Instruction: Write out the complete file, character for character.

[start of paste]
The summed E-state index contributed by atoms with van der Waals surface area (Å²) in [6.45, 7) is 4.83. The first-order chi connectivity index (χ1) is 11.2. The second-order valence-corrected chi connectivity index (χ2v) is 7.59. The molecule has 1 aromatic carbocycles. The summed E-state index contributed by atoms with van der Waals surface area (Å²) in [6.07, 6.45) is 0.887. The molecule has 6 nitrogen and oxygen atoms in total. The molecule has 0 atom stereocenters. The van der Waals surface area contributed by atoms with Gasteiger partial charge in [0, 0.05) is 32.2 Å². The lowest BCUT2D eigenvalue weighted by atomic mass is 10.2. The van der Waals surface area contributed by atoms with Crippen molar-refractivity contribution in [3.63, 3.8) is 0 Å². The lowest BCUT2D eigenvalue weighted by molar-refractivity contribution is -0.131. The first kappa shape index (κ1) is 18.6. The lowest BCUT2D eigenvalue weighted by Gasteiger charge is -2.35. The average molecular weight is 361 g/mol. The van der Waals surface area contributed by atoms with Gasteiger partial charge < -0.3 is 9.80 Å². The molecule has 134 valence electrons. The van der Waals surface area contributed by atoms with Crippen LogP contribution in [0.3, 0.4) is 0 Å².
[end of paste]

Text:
The summed E-state index contributed by atoms with van der Waals surface area (Å²) in [6.45, 7) is 4.83. The first-order chi connectivity index (χ1) is 11.2. The second-order valence-corrected chi connectivity index (χ2v) is 7.59. The molecule has 1 aromatic carbocycles. The summed E-state index contributed by atoms with van der Waals surface area (Å²) in [6.07, 6.45) is 0.887. The molecule has 6 nitrogen and oxygen atoms in total. The molecule has 0 atom stereocenters. The van der Waals surface area contributed by atoms with Gasteiger partial charge in [0, 0.05) is 32.2 Å². The lowest BCUT2D eigenvalue weighted by atomic mass is 10.2. The van der Waals surface area contributed by atoms with Crippen molar-refractivity contribution in [3.63, 3.8) is 0 Å². The lowest BCUT2D eigenvalue weighted by molar-refractivity contribution is -0.131. The first kappa shape index (κ1) is 18.6. The lowest BCUT2D eigenvalue weighted by Gasteiger charge is -2.35. The average molecular weight is 361 g/mol. The van der Waals surface area contributed by atoms with Gasteiger partial charge < -0.3 is 9.80 Å². The molecule has 134 valence electrons. The van der Waals surface area contributed by atoms with Crippen LogP contribution in [0.3, 0.4) is 0 Å².